Trailhead vandals plead guilty
Steamboat Springs — Two men suspected of causing between $80,000 and $100,000 worth of damage at an Emerald Mountain trailhead in September have pleaded guilty to criminal mischief.
Michael A. Jones was scheduled to go to trial starting Monday. Instead, he accepted a plea deal June 24 and pleaded guilty to misdemeanor criminal mischief. Jones had originally been charged with felony criminal mischief.
Jones will be sentenced Aug. 24.
Also, as part of a plea deal, Charles C. Enger on May 13 pleaded guilty to misdemeanor criminal mischief and felony criminal mischief. The felony charge carries a deferred sentence, meaning the charge will be dismissed if he successfully completes four years of probation.
Enger was sentenced to 90 days in Routt County Jail, 148 hours of public service and was ordered to write an apology letter.
As part of the agreements, Enger and Jones will pay for the damage they caused.
On Sept. 10, it was discovered the new bathroom facility at the Ridge trailhead work site had been rammed by a bulldozer and a skid steer had been overturned in the middle of the new parking lot.
The trailhead project is a partnership between the city of Steamboat Springs and the Bureau of Land Management and was funded, in part, by lodging tax dollars voters approved to spend on local trail improvements.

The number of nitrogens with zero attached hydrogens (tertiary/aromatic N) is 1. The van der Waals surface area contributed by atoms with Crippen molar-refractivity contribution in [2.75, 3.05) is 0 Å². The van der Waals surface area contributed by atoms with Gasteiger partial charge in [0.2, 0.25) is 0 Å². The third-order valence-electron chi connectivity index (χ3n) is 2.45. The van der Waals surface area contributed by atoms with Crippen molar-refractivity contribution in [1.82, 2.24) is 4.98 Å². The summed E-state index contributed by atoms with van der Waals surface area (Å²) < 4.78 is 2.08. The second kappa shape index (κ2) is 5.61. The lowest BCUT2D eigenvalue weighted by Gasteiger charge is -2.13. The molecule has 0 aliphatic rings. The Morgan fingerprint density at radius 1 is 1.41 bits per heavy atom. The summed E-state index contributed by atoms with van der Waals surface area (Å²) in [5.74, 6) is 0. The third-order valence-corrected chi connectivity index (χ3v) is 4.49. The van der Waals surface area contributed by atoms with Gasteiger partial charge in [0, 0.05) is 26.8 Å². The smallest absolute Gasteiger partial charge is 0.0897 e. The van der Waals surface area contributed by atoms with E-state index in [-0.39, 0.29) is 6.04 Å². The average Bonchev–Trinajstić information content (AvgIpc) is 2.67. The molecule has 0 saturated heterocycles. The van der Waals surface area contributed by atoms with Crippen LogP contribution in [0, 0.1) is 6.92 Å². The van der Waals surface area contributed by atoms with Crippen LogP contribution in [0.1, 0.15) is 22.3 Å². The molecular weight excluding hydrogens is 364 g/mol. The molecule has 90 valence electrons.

After investigating the crime scene, Routt County Sheriff’s Office investigators learned Enger had been arrested on suspicion of DUI that night by the Colorado State Patrol after a rollover crash near mile marker three on Routt County Road 129. Jones was a passenger in the car.
Luster looked at Enger’s shoes and the tires on his pickup and found they matched tracks found at the crime scene.
Enger confessed to investigators that he caused the damage and said Jones showed him how to use the equipment. Jones told investigators he only watched Enger cause the damage.
Access to the Ridge and Rotary trails from the trailhead has been suspended while the vandalism is repaired. Visitors can access these trails from the first gate on Cow Creek Road off C.R. 33 until work is complete.
The work began June 13 and was expected to take three weeks.
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David Mullen always dreamed of serving up hot plates and creating culinary experiences while surrounded by natural beauty.